Sir Gordon Radley

Sir Gordon Radley

A key figure in this regard was Sir Gordon Radley who took over the Mechanical Aids Committee (MAC) in 1955. This coincided with his appointment as Director General (Secretary to the Post Office), the first engineer to hold this office. Born in Birmingham in 1898, Radley gained his Doctorate in Engineering and served with the Royal Engineers during WWI. He joined the GPO in 1920 where he gained successive promotions through the Engineering Department. During WWII he and fellow telephone engineer Tommy Flowers made significant contributions to code-breaking at Bletchley Park and the design of “Colossus”. He spent ten years as Controller of Dollis Hill Research Station, the GPO centre for technological research, where he earned international fame for leading the development of the first transatlantic submarine cable and helping to invent the hearing aid.

When Radley chaired his first MAC meeting on 16 November 1955, he spoke of injecting more efficiency and pro-activity into the mechanisation field, issuing tighter deadlines and drafting in more senior staff. He oversaw the continuation of various long-term lines of technical enquiry and wished to see quicker progress in the development of postcodes, identifying the coding of letters by fluorescent marks as a priority project. Here, he encouraged Mr. A. Crisswell, a Deputy Regional Postal Director who headed the coding study group, to take a more liberal approach and worry less about the financial prospects of new ideas. Crisswell was directed to increase collaboration with operational experts in the Postal Services Department and to specify the desired characteristics of a code and to consult mathematicians specialising in coding theory.

Radley’s personal intervention into developing codes came as a series of questions posed in April 1956. A series of field trials with the Single Position Letter Sorting Machine (SPLSM) were then underway at Bath. There, postmen were trained to operate the machine’s keyboard to which letters were presented for processing, in which a memorised list of two-letter codes (denoting counties and towns) were added to the letters based on their addresses at between 32 and 52 items per minute. Their movements were filmed and then timed and analysed, prompting a series of questions on the MAC about how to deal with this data, with Radley leading the way. “Which kinds of codes are easiest to learn and use?” he asked. “What is the relationship between number of codes in a series and learning time?”, “What is the relationship between coding time and the number of possible codes to choose from?”, “How long does plural coding take relative to simple coding?” and “What is the best training method?”.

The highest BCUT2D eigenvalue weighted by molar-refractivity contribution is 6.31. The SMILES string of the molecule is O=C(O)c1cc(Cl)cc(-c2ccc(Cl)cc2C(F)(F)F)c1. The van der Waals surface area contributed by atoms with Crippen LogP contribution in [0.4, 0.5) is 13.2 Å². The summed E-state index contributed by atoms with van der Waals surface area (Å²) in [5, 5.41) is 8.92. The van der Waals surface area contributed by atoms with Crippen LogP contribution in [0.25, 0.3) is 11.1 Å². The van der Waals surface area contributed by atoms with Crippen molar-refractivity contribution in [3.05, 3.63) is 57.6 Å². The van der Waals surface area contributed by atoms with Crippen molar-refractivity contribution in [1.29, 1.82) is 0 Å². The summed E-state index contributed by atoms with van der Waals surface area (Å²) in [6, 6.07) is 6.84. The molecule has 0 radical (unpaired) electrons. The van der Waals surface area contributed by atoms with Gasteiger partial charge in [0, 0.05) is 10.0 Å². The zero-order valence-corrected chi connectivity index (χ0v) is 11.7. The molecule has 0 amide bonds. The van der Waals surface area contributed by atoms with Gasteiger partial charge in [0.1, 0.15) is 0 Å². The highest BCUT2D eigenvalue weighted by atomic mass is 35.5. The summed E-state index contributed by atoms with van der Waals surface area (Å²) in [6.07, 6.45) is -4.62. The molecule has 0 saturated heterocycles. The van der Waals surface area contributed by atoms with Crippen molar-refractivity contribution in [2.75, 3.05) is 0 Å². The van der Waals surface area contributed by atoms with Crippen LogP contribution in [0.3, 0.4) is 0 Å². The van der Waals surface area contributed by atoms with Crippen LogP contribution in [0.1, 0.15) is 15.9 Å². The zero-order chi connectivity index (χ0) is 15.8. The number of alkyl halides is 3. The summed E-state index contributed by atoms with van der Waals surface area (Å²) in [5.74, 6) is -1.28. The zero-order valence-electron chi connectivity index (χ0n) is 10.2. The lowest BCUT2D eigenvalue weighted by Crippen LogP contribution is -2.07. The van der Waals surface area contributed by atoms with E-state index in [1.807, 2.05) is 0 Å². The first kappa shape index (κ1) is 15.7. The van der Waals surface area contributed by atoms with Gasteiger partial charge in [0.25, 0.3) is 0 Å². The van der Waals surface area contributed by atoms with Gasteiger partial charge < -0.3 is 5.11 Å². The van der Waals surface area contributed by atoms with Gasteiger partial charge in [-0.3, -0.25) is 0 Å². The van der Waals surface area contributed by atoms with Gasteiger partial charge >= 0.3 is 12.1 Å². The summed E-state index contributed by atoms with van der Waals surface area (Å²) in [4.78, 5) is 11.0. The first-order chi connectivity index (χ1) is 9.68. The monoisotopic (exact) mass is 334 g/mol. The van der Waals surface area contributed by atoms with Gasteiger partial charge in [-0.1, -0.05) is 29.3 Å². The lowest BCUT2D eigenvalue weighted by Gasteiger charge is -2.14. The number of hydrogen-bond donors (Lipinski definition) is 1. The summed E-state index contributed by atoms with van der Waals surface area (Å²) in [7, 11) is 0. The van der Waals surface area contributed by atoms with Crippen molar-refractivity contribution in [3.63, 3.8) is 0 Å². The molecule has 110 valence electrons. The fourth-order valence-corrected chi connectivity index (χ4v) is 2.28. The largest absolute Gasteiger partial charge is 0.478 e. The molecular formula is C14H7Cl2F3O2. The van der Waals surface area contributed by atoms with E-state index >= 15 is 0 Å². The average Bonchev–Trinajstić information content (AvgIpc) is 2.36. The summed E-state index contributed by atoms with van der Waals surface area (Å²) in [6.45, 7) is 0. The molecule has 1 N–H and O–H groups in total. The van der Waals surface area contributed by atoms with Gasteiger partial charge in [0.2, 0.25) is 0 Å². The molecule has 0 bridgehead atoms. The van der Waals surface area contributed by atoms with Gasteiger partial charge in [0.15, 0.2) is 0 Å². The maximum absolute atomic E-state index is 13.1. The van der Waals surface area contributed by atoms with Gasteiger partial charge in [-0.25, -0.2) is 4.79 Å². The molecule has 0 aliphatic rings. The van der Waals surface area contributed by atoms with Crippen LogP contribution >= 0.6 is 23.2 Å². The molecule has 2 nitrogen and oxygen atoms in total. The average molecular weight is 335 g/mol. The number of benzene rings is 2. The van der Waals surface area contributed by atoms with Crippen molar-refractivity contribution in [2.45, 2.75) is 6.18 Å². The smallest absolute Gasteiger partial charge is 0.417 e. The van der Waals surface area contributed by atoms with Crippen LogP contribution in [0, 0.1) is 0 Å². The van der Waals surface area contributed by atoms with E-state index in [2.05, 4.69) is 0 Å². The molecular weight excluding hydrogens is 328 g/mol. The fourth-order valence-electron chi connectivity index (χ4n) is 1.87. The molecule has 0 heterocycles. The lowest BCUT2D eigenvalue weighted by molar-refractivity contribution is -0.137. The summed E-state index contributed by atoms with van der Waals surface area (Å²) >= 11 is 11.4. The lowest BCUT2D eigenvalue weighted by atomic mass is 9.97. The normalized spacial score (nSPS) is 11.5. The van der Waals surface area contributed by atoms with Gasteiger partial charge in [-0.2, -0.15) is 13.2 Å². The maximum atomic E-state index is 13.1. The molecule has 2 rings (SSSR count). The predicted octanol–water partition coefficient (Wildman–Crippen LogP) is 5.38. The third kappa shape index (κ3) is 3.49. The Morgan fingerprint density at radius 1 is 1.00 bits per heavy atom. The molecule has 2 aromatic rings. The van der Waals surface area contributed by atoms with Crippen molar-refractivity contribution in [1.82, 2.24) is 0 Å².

Single Position Letter Sorting Machine

Single Position Letter Sorting Machine (1956-1986)

Such precise questions were used to direct new lines of research on the MAC as they sought to evolve better and better machines for letter sorting, of which the coding position was a vital “link”. The Bath trials and the manner in which their results were put to use by GPO engineers is just one early episode in a long history of ergonomic design for coding desks and added to a body of research into the physical and mental demands made upon postmen who sorted the mail. Radley’s questions might also be seen as illustrating the diversity of factors at play in choosing the most suitable code for the British postal service.

Colossus and D-Day

65 years ago today General Dwight D. Eisenhower and his staff met to discuss the Normandy landings, or D-Day. The landings had been planned for some time and their success depended on good weather for the crossing and landing, and minimal resistance from German troops so that the Allies could gain a foothold.